- The Washington Times - Saturday, March 12, 2005

Virginia Tech had a new kind of experience yesterday as it played its first-ever ACC tournament game.

“We got a police escort,” sophomore forward Coleman Collins said. “I have never seen that before in my life. We got a little of the fanfare.”

The Hokies’ taste of the big time was short-lived because of an abysmal second half while Georgia Tech, the 2004 national runner-up, played like a team ready for another deep run in the NCAA tournament in a 73-54 victory at MCI Center.

Virginia Tech (15-13) likely will settle for the NIT, but that is quite an accomplishment in coach Seth Greenberg’s second season. He inherited a program that had six consecutive losing seasons and hadn’t been in a postseason tournament since 1996. The Hokies went 15-14 as a member of the Big East last season.

This season Virginia Tech shocked the ACC by finishing in a tie for fourth with Georgia Tech at 8-8 after wins over Duke, Maryland and Georgia Tech. Though the Hokies’ poor tournament showing was disappointing, Greenberg sees it as another brick in laying a successful foundation.

“You don’t build something overnight, it’s a process,” said Greenberg, who previously coached at South Florida. “With the Internet, cell phones and everything else, we all want things to happen right away. Last year our first step was to have a winning season. This year getting to postseason play was a sign of progress. We are not Duke or North Carolina. It is going to take time.”

The Hokies return the core of this team with four underclass starters: sophomores Zabian Dowdell, Jamon Gordon and Collins and freshman Deron Washington.

“The nucleus of our team has another two or three years,” said Collins, a 6-foot-9 rebounding menace who had 18 in the Hokies’ upset of Duke. “But we are not quite there yet. We are not part of the [ACC] brotherhood per se. … We are still kind of on the outside looking in, but fourth place in our first year is nothing to be ashamed of.”

And while an NIT bid would be a bitter disappointment to a program like Maryland’s, it would be cause for excitement for the unheralded Hokies. Virginia Tech won the NIT in its last two visits, 1984 and 1995.

“It is big for us,” said Carlos Dixon, the team’s only senior. “We haven’t had postseason play at this school for nine years. Just knowing that we are going to get a chance to play is a good feeling.”

McCants returns

North Carolina guard Rashad McCants returned after missing four games with an intestinal ailment. Coach Roy Williams expected the Tar Heels’ leading scorer to play only a few brief spurts against Clemson, but McCants scored 13 points in 15 minutes. Williams feared McCants’ return after missing three weeks would prove disruptive.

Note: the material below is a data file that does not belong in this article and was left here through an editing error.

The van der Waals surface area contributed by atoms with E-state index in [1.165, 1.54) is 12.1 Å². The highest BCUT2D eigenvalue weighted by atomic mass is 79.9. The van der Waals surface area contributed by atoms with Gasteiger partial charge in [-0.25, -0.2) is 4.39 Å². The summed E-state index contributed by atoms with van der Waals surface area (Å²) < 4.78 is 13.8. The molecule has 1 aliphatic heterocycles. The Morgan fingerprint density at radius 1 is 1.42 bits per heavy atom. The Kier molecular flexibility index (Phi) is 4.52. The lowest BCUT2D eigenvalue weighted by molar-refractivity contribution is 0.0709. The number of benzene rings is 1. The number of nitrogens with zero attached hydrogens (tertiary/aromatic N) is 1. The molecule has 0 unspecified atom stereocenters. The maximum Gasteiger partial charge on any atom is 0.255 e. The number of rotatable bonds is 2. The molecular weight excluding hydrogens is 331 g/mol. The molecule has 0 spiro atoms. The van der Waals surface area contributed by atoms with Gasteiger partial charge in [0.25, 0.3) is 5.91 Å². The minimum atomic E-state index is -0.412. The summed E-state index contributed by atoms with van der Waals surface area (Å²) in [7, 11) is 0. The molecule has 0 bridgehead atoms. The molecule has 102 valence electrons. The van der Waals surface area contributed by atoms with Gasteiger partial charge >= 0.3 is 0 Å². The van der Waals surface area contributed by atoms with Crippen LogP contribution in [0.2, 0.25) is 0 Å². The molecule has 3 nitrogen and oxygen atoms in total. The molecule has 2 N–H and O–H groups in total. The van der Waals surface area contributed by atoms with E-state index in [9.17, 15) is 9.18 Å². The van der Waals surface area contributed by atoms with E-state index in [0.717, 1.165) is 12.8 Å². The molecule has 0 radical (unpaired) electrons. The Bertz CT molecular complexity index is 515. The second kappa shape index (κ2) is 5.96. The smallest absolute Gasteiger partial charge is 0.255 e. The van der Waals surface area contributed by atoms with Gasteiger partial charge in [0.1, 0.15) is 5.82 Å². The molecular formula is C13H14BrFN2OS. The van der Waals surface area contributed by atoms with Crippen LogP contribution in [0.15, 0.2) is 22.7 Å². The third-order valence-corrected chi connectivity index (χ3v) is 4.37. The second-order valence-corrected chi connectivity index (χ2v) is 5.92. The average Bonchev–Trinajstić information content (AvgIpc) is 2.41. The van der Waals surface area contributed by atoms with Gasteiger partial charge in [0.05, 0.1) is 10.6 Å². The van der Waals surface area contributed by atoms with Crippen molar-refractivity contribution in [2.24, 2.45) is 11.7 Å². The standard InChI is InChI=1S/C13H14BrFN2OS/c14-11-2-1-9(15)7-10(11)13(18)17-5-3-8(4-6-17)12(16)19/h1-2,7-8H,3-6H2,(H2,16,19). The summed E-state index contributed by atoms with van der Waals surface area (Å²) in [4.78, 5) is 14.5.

“I was worried about our team chemistry,” the coach said, “but I also trust the maturity of our players.”

Said Tar Heels forward Jawad Williams: “Rashad hit some big 3s for us, and he gives us another scoring [option] out there. The defense has to focus on Rashad when he’s on the floor, so that frees other people up. It freed me up.”

Roy gets first win

Williams earned his first ACC tournament victory since returning to North Carolina last season. Maryland beat the Tar Heels in the tournament opener last season. It also was the first tournament victory for all his players.

“It ought to be extremely important to them,” Williams said, “and I didn’t think it was early in the game, because we weren’t the aggressor; Clemson was. We were awful defensively at times. Our defense has slipped lately.”

New wave works

Trailing 71-58 with 7:53 remaining, North Carolina replaced all five players, with Jawad Williams the only starter among the newcomers. The four reserves didn’t stay long, but the Tar Heels finally started their winning move.

“I’d like to tell you I had some great plan when I made that big substitution,” Williams said, “but I was searching for one. Whatever we were doing wasn’t working.”

Envelope please

CBS broadcaster Billy Packer was honored with the Marvin “Skeeter” Francis Award by the Atlantic Coast Sports Media Association for coverage of the ACC.

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